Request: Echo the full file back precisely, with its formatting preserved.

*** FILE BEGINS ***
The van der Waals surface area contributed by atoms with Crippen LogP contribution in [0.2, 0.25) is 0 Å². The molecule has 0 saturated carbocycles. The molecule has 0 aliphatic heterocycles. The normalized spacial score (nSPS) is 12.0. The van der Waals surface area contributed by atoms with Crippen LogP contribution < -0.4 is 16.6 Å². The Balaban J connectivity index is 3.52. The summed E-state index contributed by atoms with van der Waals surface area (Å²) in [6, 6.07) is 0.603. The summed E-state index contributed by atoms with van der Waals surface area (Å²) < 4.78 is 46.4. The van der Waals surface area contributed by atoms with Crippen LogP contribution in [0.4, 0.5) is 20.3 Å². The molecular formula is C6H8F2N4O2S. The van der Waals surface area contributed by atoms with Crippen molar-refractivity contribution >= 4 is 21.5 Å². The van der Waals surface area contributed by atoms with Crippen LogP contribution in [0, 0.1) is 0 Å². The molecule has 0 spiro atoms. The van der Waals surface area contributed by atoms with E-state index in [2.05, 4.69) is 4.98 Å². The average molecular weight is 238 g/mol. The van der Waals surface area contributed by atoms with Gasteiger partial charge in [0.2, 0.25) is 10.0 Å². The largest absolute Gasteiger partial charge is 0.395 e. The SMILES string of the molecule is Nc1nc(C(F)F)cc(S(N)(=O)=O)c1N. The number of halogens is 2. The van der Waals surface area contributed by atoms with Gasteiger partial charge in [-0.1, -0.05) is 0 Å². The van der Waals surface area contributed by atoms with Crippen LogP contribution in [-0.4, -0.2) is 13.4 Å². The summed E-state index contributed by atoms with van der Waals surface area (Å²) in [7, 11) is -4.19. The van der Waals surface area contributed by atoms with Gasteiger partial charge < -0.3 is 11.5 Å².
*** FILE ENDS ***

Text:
The van der Waals surface area contributed by atoms with Crippen LogP contribution in [0.2, 0.25) is 0 Å². The molecule has 0 saturated carbocycles. The molecule has 0 aliphatic heterocycles. The normalized spacial score (nSPS) is 12.0. The van der Waals surface area contributed by atoms with Crippen LogP contribution < -0.4 is 16.6 Å². The Balaban J connectivity index is 3.52. The summed E-state index contributed by atoms with van der Waals surface area (Å²) in [6, 6.07) is 0.603. The summed E-state index contributed by atoms with van der Waals surface area (Å²) < 4.78 is 46.4. The van der Waals surface area contributed by atoms with Crippen LogP contribution in [0.4, 0.5) is 20.3 Å². The molecular formula is C6H8F2N4O2S. The van der Waals surface area contributed by atoms with Crippen molar-refractivity contribution >= 4 is 21.5 Å². The van der Waals surface area contributed by atoms with Crippen LogP contribution in [0, 0.1) is 0 Å². The molecule has 0 spiro atoms. The van der Waals surface area contributed by atoms with E-state index in [2.05, 4.69) is 4.98 Å². The average molecular weight is 238 g/mol. The van der Waals surface area contributed by atoms with Gasteiger partial charge in [0.2, 0.25) is 10.0 Å². The largest absolute Gasteiger partial charge is 0.395 e. The SMILES string of the molecule is Nc1nc(C(F)F)cc(S(N)(=O)=O)c1N. The number of halogens is 2. The van der Waals surface area contributed by atoms with Gasteiger partial charge in [-0.1, -0.05) is 0 Å². The van der Waals surface area contributed by atoms with Crippen LogP contribution in [-0.4, -0.2) is 13.4 Å². The summed E-state index contributed by atoms with van der Waals surface area (Å²) in [7, 11) is -4.19. The van der Waals surface area contributed by atoms with Gasteiger partial charge < -0.3 is 11.5 Å².